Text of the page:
Houston Apartments Still in Demand
- Mar 03, 2009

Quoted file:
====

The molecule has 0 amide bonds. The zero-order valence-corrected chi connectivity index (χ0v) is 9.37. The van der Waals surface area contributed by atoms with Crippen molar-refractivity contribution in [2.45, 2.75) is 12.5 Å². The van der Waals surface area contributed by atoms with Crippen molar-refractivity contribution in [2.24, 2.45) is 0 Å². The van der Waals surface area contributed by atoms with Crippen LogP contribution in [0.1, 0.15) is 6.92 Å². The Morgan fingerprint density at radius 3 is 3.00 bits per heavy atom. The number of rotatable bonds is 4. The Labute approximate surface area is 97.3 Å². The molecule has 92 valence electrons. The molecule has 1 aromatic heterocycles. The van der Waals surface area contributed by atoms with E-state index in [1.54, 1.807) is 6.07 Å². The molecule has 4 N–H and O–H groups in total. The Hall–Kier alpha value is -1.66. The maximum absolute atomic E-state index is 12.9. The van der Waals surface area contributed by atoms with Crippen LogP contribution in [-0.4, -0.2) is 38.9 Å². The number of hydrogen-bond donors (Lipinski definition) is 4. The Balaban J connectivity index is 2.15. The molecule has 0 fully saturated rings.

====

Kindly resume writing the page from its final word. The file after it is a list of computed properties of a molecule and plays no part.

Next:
Since the start of the recession, the U.S. has lost more than 3.6 million jobs. Real estate investment volume and values have fallen dramatically, a reflection of the liquidity crisis and the uncertainty that are plaguing the financial system. Throughout the down cycle, however, some markets have proven more resilient. Houston’s economy finished 2008 with positive job growth of 54,000 and gross domestic product growth of 1.2 percent. To be sure, recent compression of oil prices is starting to take a toll; tightening expenditures in the energy sector will lead to a slowdown in capital expenditures from large oil companies and reduce consumer spending overall. Based on that, GDP growth for 2009 is projected at negative 1.5 percent. However, while most investors still equate Houston with the oil sector, the region’s economy is more diverse now than it was during the last recession, which should keep overall job growth positive or flat and support stronger market fundamentals.Forecast for vacancy in the apartment market looks bright as the recent credit crisis has virtually eliminated new construction starts. Houston’s bulging 21,000-unit construction pipeline for 2009 delivery will be greatly reduced to a controllable level under 5000 units in 2010 and part of 2011.Since the beginning of the year, active investors have been flocking to Houston to snap up deals with the expectation of yields that are higher than the national average. owing to the large number of aggressively highly levered transactions that resulted over the past 24 months, distressed sales are now entering the market. The most recent example was a Class A bank sale out of receivership, marketed at 40 percent occupancy, that drew 30 offers.Despite broad U.S. and global economic woes, opportunities and demand remain abundant for multi-family properties, particularly in Houston. In contrast to last year, more sellers have come to accept the shift in market conditions and are considering offers that reflect real cap-rate expansion of 100 to 150 basis points.Houston has many opportunities to purchase stable assets at attractive cap rates or distressed sales at substantial discounts. Investors that are willing to analyze fundamentals on a market-by-market basis will uncover the opportunities.